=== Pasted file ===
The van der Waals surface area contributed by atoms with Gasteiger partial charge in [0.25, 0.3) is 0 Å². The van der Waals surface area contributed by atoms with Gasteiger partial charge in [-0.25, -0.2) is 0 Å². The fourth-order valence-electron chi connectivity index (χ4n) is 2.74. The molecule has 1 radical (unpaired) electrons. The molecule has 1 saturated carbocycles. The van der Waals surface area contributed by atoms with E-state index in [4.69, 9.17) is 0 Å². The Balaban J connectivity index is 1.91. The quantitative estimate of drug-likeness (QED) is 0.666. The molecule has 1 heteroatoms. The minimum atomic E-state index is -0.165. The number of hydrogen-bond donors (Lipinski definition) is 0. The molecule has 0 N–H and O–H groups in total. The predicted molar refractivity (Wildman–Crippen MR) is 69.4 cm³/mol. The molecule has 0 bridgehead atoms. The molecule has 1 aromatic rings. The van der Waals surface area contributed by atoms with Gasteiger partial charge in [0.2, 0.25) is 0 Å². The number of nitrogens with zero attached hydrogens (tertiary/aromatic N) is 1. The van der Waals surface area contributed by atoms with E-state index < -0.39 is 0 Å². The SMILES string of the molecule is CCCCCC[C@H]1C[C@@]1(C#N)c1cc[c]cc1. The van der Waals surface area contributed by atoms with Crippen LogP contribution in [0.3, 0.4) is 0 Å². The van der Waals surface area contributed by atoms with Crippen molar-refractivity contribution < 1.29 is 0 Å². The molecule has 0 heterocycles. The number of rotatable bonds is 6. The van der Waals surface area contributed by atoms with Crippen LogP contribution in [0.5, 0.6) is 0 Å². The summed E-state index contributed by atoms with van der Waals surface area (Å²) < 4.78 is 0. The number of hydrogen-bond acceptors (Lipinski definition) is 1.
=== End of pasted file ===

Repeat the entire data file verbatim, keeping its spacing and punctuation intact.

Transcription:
The van der Waals surface area contributed by atoms with Gasteiger partial charge in [0.25, 0.3) is 0 Å². The van der Waals surface area contributed by atoms with Gasteiger partial charge in [-0.25, -0.2) is 0 Å². The fourth-order valence-electron chi connectivity index (χ4n) is 2.74. The molecule has 1 radical (unpaired) electrons. The molecule has 1 saturated carbocycles. The van der Waals surface area contributed by atoms with E-state index in [4.69, 9.17) is 0 Å². The Balaban J connectivity index is 1.91. The quantitative estimate of drug-likeness (QED) is 0.666. The molecule has 1 heteroatoms. The minimum atomic E-state index is -0.165. The number of hydrogen-bond donors (Lipinski definition) is 0. The molecule has 0 N–H and O–H groups in total. The predicted molar refractivity (Wildman–Crippen MR) is 69.4 cm³/mol. The molecule has 0 bridgehead atoms. The molecule has 1 aromatic rings. The van der Waals surface area contributed by atoms with Gasteiger partial charge in [0.2, 0.25) is 0 Å². The number of nitrogens with zero attached hydrogens (tertiary/aromatic N) is 1. The van der Waals surface area contributed by atoms with E-state index < -0.39 is 0 Å². The SMILES string of the molecule is CCCCCC[C@H]1C[C@@]1(C#N)c1cc[c]cc1. The van der Waals surface area contributed by atoms with Crippen LogP contribution in [0.3, 0.4) is 0 Å². The van der Waals surface area contributed by atoms with Crippen molar-refractivity contribution < 1.29 is 0 Å². The molecule has 0 heterocycles. The number of rotatable bonds is 6. The van der Waals surface area contributed by atoms with Crippen LogP contribution in [0.5, 0.6) is 0 Å². The summed E-state index contributed by atoms with van der Waals surface area (Å²) < 4.78 is 0. The number of hydrogen-bond acceptors (Lipinski definition) is 1.